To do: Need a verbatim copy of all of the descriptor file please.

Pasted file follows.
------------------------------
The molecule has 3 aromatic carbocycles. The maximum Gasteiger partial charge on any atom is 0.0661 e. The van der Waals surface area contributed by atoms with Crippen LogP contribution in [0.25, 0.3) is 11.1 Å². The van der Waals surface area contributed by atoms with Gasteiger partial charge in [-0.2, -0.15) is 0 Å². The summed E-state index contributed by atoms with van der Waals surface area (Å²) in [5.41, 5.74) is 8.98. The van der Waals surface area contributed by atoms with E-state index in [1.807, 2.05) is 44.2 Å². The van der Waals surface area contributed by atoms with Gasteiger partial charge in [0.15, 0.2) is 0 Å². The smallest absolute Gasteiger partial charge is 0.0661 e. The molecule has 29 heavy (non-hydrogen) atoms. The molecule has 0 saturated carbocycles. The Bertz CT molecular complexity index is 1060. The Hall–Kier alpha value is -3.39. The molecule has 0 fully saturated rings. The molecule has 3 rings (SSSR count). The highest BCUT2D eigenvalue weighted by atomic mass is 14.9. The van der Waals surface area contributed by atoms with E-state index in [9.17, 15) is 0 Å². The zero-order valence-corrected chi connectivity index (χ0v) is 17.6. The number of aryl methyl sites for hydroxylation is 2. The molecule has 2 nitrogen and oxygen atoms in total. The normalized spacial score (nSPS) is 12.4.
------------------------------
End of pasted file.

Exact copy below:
The molecule has 3 aromatic carbocycles. The maximum Gasteiger partial charge on any atom is 0.0661 e. The van der Waals surface area contributed by atoms with Crippen LogP contribution in [0.25, 0.3) is 11.1 Å². The van der Waals surface area contributed by atoms with Gasteiger partial charge in [-0.2, -0.15) is 0 Å². The summed E-state index contributed by atoms with van der Waals surface area (Å²) in [5.41, 5.74) is 8.98. The van der Waals surface area contributed by atoms with E-state index in [1.807, 2.05) is 44.2 Å². The van der Waals surface area contributed by atoms with Gasteiger partial charge in [0.15, 0.2) is 0 Å². The smallest absolute Gasteiger partial charge is 0.0661 e. The molecule has 29 heavy (non-hydrogen) atoms. The molecule has 0 saturated carbocycles. The Bertz CT molecular complexity index is 1060. The Hall–Kier alpha value is -3.39. The molecule has 0 fully saturated rings. The molecule has 3 rings (SSSR count). The highest BCUT2D eigenvalue weighted by atomic mass is 14.9. The van der Waals surface area contributed by atoms with E-state index in [9.17, 15) is 0 Å². The zero-order valence-corrected chi connectivity index (χ0v) is 17.6. The number of aryl methyl sites for hydroxylation is 2. The molecule has 2 nitrogen and oxygen atoms in total. The normalized spacial score (nSPS) is 12.4.